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February 8, 2017 Rest in Peace Meyer Morton

Posted on February 8, 2017 by Barry Gallagher

Today’s post celebrates the memory of Meyer Morton who went to rest in peace on this day in 1948 at the age of fifty-nine. According to the Wikipedia article linked below, Meyer Morton was born as Myer Isakovitz on November 20, 1889 in Chicago, Illinois. His family changed the spelling of his first name and the family name from Isakovitz to Morton between 1900 and 1910. century.

Meyer Morton came to Ann arbor to study law and play football for the Wolverines. As it turned out, he studied more law and played less football. According to the Bentley Historical Library, Meyer Morton played one year of football as a reserve on the 1910 team. No position was listed for Morton and no height or weight was posted on his roster entry. Apparently, he figured out that he wasn’t going to be a star, or even a letterman, at Michigan so he played club football until he graduated from Michigan’s School of Law in 1912.

Meyer Morton Award | bigbluefootballhistory.com

Meyer Morton is the first former Michigan Football player to have an award named in his honor. Photo courtesy of the Bentley Historical Library.

Morton was another one of the many unknown and unsung heroes of Michigan football. There were sixty men listed on the 1910 roster and only fifteen earned a letter from the demanding Yost. Despite his unsuccessful football experience, Meyer Morton loved Michigan and he loved Michigan football. When he returned to Chicago to begin his law career, he became very active in the Windy City’s “M” Club. Morton also retained a passion for football and he became a Big Ten football official.

Meyer Morton was one of the driving forces of the Chicago “M” Club. In 1925 the club created an award to recognize an up and coming player after Spring football drills. Mr. Morton made many trips to Ann Arbor to present the award. After his death in 1948, the award was named in his honor. The Michigan Athletic Department describes the Meyer Morton Award as recognition for the player who showed “the greatest development and most promise as a result of the annual spring practice.” Over the years, this award has been presented to many underclassman who went on to stellar football careers (college and professional) at Michigan and beyond!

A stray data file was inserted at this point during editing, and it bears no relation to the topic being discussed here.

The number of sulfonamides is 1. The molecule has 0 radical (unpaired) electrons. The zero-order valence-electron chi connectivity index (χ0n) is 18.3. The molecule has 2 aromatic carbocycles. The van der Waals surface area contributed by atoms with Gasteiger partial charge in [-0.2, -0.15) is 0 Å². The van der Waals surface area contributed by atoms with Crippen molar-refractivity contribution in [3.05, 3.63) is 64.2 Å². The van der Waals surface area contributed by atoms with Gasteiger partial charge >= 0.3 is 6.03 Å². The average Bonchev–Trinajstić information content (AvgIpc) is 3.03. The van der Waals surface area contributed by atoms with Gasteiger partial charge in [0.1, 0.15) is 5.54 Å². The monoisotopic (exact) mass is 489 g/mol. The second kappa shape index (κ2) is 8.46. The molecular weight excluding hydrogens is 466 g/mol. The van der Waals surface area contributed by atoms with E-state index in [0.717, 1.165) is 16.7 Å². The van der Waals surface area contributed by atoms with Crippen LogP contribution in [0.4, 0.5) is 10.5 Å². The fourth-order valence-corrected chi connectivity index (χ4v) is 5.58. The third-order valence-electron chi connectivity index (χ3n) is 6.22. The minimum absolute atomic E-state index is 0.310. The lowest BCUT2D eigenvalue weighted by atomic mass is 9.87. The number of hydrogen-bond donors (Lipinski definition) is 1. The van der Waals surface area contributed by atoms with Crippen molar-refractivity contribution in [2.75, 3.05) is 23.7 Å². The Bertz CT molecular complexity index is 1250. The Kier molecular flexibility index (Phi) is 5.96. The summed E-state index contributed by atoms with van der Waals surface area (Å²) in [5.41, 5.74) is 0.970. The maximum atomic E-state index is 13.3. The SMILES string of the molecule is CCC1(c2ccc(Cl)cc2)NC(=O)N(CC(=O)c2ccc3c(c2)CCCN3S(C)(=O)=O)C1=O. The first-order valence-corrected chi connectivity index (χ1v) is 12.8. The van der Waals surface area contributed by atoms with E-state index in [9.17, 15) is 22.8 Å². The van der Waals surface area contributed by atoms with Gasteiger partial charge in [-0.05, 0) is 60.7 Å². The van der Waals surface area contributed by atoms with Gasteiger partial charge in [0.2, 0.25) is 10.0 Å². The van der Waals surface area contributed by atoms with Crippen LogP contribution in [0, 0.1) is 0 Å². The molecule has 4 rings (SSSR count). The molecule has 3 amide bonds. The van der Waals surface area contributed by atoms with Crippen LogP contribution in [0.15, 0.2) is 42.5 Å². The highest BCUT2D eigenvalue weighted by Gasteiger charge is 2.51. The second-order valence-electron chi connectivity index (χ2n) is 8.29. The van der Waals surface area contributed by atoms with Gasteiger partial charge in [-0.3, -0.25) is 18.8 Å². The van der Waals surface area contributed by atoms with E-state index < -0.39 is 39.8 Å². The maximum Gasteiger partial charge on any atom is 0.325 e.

The first award was given to Ray Baer a lineman from Louisville, Kentucky.  Baer went on to star on the 1927 team. The award was presented every year from 1925 until 1943. After a two year hiatus due to the war years (1944 and 1945), the award was presented annually from 1946 through 2014. Interestingly, Coach Jim Harbaugh, a 1984 recipient of the award, has chosen not to present the Meyer Morton Award to anyone during the first two years of his head coaching era (2015 and 2016).

Of course, Meyer Morton would not be the subject of today’s post if he wasn’t associated with some Michigan “football firsts.” Here are the ones that I could find:

·         Member of the first team to play for the Little Brown Jug in Ann Arbor against Minnesota in 1910. (Michigan played in the first “Jug” game in Minneapolis, MN in 1909 – and returned the “Jug” to Ann Arbor. With their 6-0 win in 1910, they were able to keep it until the series resumed in 1919.)

·         Member of the first team to allow Michigan Agricultural College to score in 1910. Michigan still won 6-3. The Wolverines outscored the Aggies in the first four games by a margin of 204-0!

·         First former football player to have a football award named after him (1948).

So, today is a good day to remember another Michigan Man (UM Law 1912) named Meyer Morton. Although he didn’t earn any varsity letters at Michigan, he still contributed to the history and tradition of Michigan Football. He was listed as a “reserve” who practiced with teammates who gave Michigan an unusual undefeated season (3-0-3) in 1910. His passion for Michigan and for Michigan Football live on in an award named in his honor. Thanks to Meyer Morton for showing people how a true “Michigan Man” lives his life! May he always rest in peace. Go Blue!



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